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02.08.2017 | Words by: Abel Vlaanderen

The only snakes you've thought about recently are probably a bunch of killers from Dorne and currently dead or in the hands of Cersei Lannister. However, there's another reptile I want to talk about today, and she hails from a much colder clime: Denmark. Her name is Mama Snake, and the only things she kills are dancefloors all across Europe. Ahead of her set in De School on Friday the 4th of August, I caught up with Mama Snake – real name Sara Svanholm – to find out how she balances becoming a doctor and dj-ing, her label Ectotherm and the scene in her hometown of Copenhagen. 

* Hi Sara, great that you could find the time to talk with us. How are you? 
– I’m doing alright these days, honestly a bit up and down since I just ended a long relationship and it’s been more difficult to cope with than expected, but luckily there’s a bunch of exciting things happening like the pleasure of playing De School for the first time on Friday and going back to Glasgow with my girls on Sunday.

* First things first: where did your fascination with snakes originate? 
I got the name when I lived in Barcelona after finishing high school with two friends of mine. One of them is a very clever girl with a bit of ADHD who always came up with good expressions and names for people. We were working for a club and basically partied all night and slept all day, coping with temperatures about 25 degrees is not something I, as a Scandinavian viking, am good at, so I would never get up before siesta had passed. Laying in bed all day “like a big, fat, lazy anaconda” and being the most responsible one of us spawned the name Mama Snake and it has always stuck with me, so when my long time DJ friend pushed me into it 5 years ago it was the obvious choice. I love my snakey family now, but was honestly never that much into snakes before the name was created, now you wouldn’t believe the amount of snake related stuff I receive from people on a daily basis, haha.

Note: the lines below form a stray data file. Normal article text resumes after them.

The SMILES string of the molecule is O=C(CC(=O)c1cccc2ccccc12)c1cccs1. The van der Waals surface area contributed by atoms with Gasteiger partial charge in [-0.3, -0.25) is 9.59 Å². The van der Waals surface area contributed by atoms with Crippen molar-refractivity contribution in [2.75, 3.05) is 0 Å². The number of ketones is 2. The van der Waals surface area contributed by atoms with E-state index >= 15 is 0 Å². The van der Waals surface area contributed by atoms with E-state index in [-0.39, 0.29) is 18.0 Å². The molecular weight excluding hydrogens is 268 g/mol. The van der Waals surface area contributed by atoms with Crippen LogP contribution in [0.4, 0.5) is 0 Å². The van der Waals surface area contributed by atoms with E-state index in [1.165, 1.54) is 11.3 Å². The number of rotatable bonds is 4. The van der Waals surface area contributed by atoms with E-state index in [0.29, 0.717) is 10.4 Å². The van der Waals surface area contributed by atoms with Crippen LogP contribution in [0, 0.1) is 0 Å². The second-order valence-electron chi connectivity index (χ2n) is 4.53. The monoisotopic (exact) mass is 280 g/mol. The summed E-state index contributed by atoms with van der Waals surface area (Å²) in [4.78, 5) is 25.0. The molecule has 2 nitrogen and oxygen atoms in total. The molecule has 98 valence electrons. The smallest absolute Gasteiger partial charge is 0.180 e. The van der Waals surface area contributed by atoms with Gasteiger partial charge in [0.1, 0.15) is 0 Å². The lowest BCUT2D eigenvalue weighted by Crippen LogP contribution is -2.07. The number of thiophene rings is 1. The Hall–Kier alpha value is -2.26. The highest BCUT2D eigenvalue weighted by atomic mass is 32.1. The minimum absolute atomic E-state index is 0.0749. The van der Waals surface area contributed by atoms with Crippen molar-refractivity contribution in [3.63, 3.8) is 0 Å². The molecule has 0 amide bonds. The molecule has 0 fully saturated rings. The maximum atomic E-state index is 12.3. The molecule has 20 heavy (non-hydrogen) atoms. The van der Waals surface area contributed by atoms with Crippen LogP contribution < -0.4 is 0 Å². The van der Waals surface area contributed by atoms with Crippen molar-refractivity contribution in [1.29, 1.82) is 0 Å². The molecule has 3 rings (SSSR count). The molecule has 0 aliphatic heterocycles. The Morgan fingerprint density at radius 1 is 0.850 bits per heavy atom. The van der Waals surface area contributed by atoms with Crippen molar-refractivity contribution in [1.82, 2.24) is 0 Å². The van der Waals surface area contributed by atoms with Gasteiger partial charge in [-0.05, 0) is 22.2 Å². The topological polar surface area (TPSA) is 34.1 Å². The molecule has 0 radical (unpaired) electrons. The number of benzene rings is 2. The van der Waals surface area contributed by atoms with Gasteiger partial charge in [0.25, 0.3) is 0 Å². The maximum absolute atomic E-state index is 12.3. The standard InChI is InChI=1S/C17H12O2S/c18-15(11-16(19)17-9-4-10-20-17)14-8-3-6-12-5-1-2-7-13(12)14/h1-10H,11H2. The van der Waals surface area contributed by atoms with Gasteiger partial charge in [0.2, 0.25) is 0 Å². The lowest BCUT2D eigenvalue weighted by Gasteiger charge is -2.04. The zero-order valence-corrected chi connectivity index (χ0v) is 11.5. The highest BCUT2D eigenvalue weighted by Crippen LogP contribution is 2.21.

* Haha, that's cool. On another subject: I was wondering how do you balance becoming a doctor with touring extensively around Europe? 
– Obviously, it’s demanding, but both worlds represent parts of me that I care a great deal about and that I want to continue to manage however that might be. I graduate this winter and that will inevitably change my entire life quite a lot and to be honest I’m a bit scared, but I'm also looking forward to it. Being a doctor is the job I truly want. Being a DJ is my passion. Having this double life can be difficult at times but also enables me to be uncompromising in my musical interests since I don’t have to take on anything I don’t want just for sake of paying the rent. I want to continue DJing for as long as I’m able to carry a record bag, but of course the frequency will change at some point. I guess it’s going to be a learning by doing process for me these next few years, but I’m not willing to give up either.

* Besides your medical and solo pursuits, you're also a part of Apeiron Crew, together with Solid Blake and Smokey. You started playing together in Copenhagen and from what I gather those parties could get pretty wild. Does the crew still have that raucous feeling of the beginning, or is it becoming more professionial these days?
– The unruliness of our dynamic will probably never go away since it’s mostly made up by our (strong) personalities, but having the privilege of travelling around playing amazing parties and events where people show up to hear us play, expecting something, means a more professional approach. When we started out we did what most unknown DJs do – play a bunch of shitty bar gigs and weird parties where we used it to practice and often get fucking hammered. That is not sustainable if you want to continue to improve and deliver a set that you can feel proud about and in general not die from hangovers every weekend.